While working with a client recently we got into a discussion about selling to really big accounts – like a Fortune 500 type of account. The focus of the discussion was about the differences in the mindsets of the large corporate type accounts versus the smaller regional or local business account (more likely to be an Entrepreneurial Type of Account).
Basically their are two types of mindsets – the Corporate Mindset and the Entrepreneur Mindset. These two mindsets are polar opposites when it comes to most priorities.
Yet, there is one significant factor regarding the Corporate Mindsets that will impact you – particularly if you are selling for a smaller business. The large Corporate Culture’s primary driving influence is safety and security.
Now don’t get ahead of me here, I’m not talking about the Safety Department or the Guards around the building. No, I’m talking about the mental mindset or agendas of the Corporate Decision Makers. These decision makers will only make a decision when they feel they are making a “Safe Choice” and this includes their vendors or suppliers.
The key to your success when meeting with a Corporate Decision Maker is to position yourself as “The Safe Choice Provider” of what you are selling. Now here is the rub – if you only get to a position of being seen as “A Safe Choice Provider,” then you are still at risk of losing the sale or account to a larger or better positioned competitor.
Your goal is to always be seen by the Corporate Buyer as “The Safe Choice Provider.” At that moment you basically have the sale or account ready to close. The reason is the buyer sees no one else as a competitor. You will have sealed the deal due to your positioning as “The” safe choice provider therefore there is little risk for the buyer.
Yes, it is all about personal agendas and being safe in “their” choices. These corporate types are very concerned about their careers and their job security. So they purposely look for the safe choice providers of the world to protect their security and job.
There are several things you can do to solidify your position with these buyers. First, position yourself with the language you use – state “as a safe choice provider for our corporate partners, we …(fill in the blank with what you do.).” Use a can-do attitude which implies you are solution oriented to any issues that could occur.
This is a good time for a case study or testimonial from a similarly large account. Make sure it is talking about how good you are, the types of issues you resolved or the personal attention you provide to this account. These are much more powerful than anything you can say – so use them.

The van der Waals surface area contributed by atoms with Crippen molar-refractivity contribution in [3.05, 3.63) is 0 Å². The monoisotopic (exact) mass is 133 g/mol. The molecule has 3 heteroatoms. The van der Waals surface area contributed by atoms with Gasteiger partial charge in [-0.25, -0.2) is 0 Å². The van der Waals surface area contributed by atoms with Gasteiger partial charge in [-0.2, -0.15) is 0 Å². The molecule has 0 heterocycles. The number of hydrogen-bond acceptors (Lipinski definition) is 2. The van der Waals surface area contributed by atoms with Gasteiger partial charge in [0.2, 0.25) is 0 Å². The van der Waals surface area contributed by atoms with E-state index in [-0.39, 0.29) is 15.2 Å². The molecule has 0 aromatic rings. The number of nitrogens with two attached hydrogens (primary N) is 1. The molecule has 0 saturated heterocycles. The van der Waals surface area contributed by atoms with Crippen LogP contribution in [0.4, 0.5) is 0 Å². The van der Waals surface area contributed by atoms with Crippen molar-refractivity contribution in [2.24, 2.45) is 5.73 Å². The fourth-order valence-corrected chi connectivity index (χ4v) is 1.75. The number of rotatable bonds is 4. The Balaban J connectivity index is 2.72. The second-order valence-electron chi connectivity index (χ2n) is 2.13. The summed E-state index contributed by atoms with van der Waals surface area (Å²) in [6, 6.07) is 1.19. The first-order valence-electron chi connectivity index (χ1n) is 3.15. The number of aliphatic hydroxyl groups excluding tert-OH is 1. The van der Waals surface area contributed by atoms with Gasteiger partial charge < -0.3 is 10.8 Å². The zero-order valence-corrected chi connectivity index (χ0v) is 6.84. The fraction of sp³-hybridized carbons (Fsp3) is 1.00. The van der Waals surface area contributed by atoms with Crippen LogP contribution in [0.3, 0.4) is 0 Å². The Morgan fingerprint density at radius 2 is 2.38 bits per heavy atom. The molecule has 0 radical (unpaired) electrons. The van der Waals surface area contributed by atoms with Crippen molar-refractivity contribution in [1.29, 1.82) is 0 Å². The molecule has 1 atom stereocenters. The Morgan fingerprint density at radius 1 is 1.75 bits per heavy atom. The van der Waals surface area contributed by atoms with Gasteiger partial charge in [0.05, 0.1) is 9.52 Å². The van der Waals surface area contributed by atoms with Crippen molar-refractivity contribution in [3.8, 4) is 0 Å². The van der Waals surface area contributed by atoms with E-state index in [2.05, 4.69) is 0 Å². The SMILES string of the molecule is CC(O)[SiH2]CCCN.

One additional tip here for you. Really big accounts will “test you” before they do any business with you. It comes in the form of some type of “off the wall” or “out of left field” request – which usually involves some complexity or cost on your part to meet their request.
Usually this is a test to see how you handle the pressure or stress of their request. They usually know they don’t need it or in some cases they don’t even want it. The reason is they want to know – up front – if you will fight for them in dealing with unusual circumstances.
They are looking for the can-do people with the confidence to get things done without any excuses like “it’s not our policy to…” “I’ll have to check with my manager” or “I can’t do that!” They are looking for “The Safe Choice Provider” who will take up their requests and get it done – before making any money from a sale.
When I have had these requests, it is important to show you are willing to do it – even if it costs them more money to get it. When I come back with the solution AND THE OPTIONAL higher price tag, they usually buy without the add on request. The statement from the buyer is “I guess we don’t need that as much as I thought.”
The difference between being “The” or “A” Safe Choice Provider is being an absolute number one winner or coming in second on the contract. “The” means you are the only one left standing for their safety and security – so you win. “A” means you still in competition so something has to give – usually the contract goes to the larger company, the known brand company, or the known experience (certainty) of working with a competitor. Position yourself every opportunity you get and win.
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